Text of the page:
Complex Mil-Dot reticles do fine work for varmint and big-game shooting where you must hold not just for range but also for wind. I’ve heard guys criticise reticle range estimation, saying that game doesn’t stand around to be measured. Well, if a deer is far enough away to need an accurate range estimation, it usually isn’t aware of the hunter, giving him plenty of time to use the reticle to place his shot more precisely and score a clean kill.
For testing the 6-24x was attached to a Howa 1500 .22-250. At the range, 60 nearly non-stop rounds of 55 grain ammo confirmed that the Arctic Fox was both durable and worked as advertised Groups fired from the bench affirmed the scope’s ability to hold point of impact. Precision of the 1/4 inch clicks adjustments proved fairly precise in shooting the square, but the 21st and final shot landed about one inch left of the bullet hole left by the first round. Maybe I pulled that one since all the holes in each of the other four squares were only about 1/2 inch apart. For scope adjustments to be repeatable, the springs that push the erector tube against the screws must be strong. It is a good indication if it takes a firm effort to turn the dials and the click-type adjustments have a positive feel.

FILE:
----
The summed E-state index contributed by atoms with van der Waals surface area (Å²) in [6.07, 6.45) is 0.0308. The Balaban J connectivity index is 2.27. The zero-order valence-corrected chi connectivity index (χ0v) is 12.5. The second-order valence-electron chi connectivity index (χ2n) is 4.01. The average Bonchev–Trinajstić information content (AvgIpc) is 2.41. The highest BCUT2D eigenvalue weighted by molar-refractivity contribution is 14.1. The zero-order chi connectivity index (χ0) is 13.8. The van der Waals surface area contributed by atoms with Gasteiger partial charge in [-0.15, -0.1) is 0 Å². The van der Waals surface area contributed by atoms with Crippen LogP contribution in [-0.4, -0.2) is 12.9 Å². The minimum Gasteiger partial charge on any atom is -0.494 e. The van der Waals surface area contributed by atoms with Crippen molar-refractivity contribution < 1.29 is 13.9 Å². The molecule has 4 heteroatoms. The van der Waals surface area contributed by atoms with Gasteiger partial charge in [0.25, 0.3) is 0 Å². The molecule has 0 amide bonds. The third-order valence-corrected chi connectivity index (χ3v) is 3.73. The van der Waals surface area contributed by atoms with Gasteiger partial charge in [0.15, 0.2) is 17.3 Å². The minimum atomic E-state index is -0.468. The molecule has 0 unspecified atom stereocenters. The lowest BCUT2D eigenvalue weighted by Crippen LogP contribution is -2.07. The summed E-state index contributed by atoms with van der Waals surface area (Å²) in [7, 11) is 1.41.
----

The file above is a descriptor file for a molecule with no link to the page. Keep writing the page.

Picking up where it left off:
With the scope zeroed at 200 yds. aided by my Leica rangefinder, I experimented with its range finding ability to determine the proper holdover marks for 300 and 400 yds. The exercise proved a lot easier than expected, as the second dot was dead-on at 300 and the hashmark under it produced a point of impact about 2in. low at 400. Our test Winchester Supreme ammo with 55gn BST which chronographed 3655fps has an extremely flat trajectory, nevertheless, results indicated that the scope’s built in corrections can be adapted to cover practically every long-range hunting cartridge’s trajectory path. But only if the shooter goes to the trouble of checking where each hashmark on the reticle impacts at various distances on the range.
The 6-24×50 scope proved to be a reasonable example of good optical design. Curvature of field was minimal – hard to detect. Nor could I detect any barrel or pincushion distortion or any rolling distortion at any magnification from 6 to 24x, which is a basic 4x zoom range. Some of the latest you-beaut European scopes now feature an 8x zoom factor, but what hunter needs it?
Resolution and contrast were excellent. The scope was clear with no colour fringing and there was no detectable astigmatism at any power. The power ring moves smoothly. ‘The dioptre has the right amount of tension. It turns easily, but not easily enough to get moved by accident. Eye reliefs a surprisingly long 96mm which means the scope can safely be mounted on a rifle with considerable recoil without the likelihood of copping a “Weatherby eyebrow”
The Arctic Fox 6-24×50 with graduated reticle for help in range finding is a rather specialised unit that I feel would be of most interest to target shooters and varmint hunters interested in a target-style scope. Selling for $499 it represents good value for money. But I am sure there’s a scope somewhere in the Arctic Fox line to suit all tastes and purposes.